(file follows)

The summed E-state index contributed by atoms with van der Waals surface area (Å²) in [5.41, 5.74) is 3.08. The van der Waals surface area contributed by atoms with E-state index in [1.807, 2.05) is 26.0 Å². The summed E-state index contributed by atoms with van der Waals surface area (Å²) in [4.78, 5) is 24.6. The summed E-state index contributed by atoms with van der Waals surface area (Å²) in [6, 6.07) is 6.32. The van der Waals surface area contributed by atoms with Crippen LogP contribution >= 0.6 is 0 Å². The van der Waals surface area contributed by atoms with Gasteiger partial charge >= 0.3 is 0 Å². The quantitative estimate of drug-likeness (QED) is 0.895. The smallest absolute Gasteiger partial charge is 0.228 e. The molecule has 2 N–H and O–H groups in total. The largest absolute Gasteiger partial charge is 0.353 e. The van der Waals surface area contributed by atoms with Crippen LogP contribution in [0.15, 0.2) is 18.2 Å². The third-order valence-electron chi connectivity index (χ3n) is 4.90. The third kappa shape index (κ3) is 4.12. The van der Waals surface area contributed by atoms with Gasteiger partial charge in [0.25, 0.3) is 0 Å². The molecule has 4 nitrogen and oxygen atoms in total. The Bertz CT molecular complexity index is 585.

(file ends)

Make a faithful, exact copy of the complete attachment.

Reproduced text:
The summed E-state index contributed by atoms with van der Waals surface area (Å²) in [5.41, 5.74) is 3.08. The van der Waals surface area contributed by atoms with E-state index in [1.807, 2.05) is 26.0 Å². The summed E-state index contributed by atoms with van der Waals surface area (Å²) in [4.78, 5) is 24.6. The summed E-state index contributed by atoms with van der Waals surface area (Å²) in [6, 6.07) is 6.32. The van der Waals surface area contributed by atoms with Crippen LogP contribution >= 0.6 is 0 Å². The van der Waals surface area contributed by atoms with Gasteiger partial charge >= 0.3 is 0 Å². The quantitative estimate of drug-likeness (QED) is 0.895. The smallest absolute Gasteiger partial charge is 0.228 e. The molecule has 2 N–H and O–H groups in total. The largest absolute Gasteiger partial charge is 0.353 e. The van der Waals surface area contributed by atoms with Crippen LogP contribution in [0.15, 0.2) is 18.2 Å². The third-order valence-electron chi connectivity index (χ3n) is 4.90. The third kappa shape index (κ3) is 4.12. The van der Waals surface area contributed by atoms with Gasteiger partial charge in [0.25, 0.3) is 0 Å². The molecule has 4 nitrogen and oxygen atoms in total. The Bertz CT molecular complexity index is 585.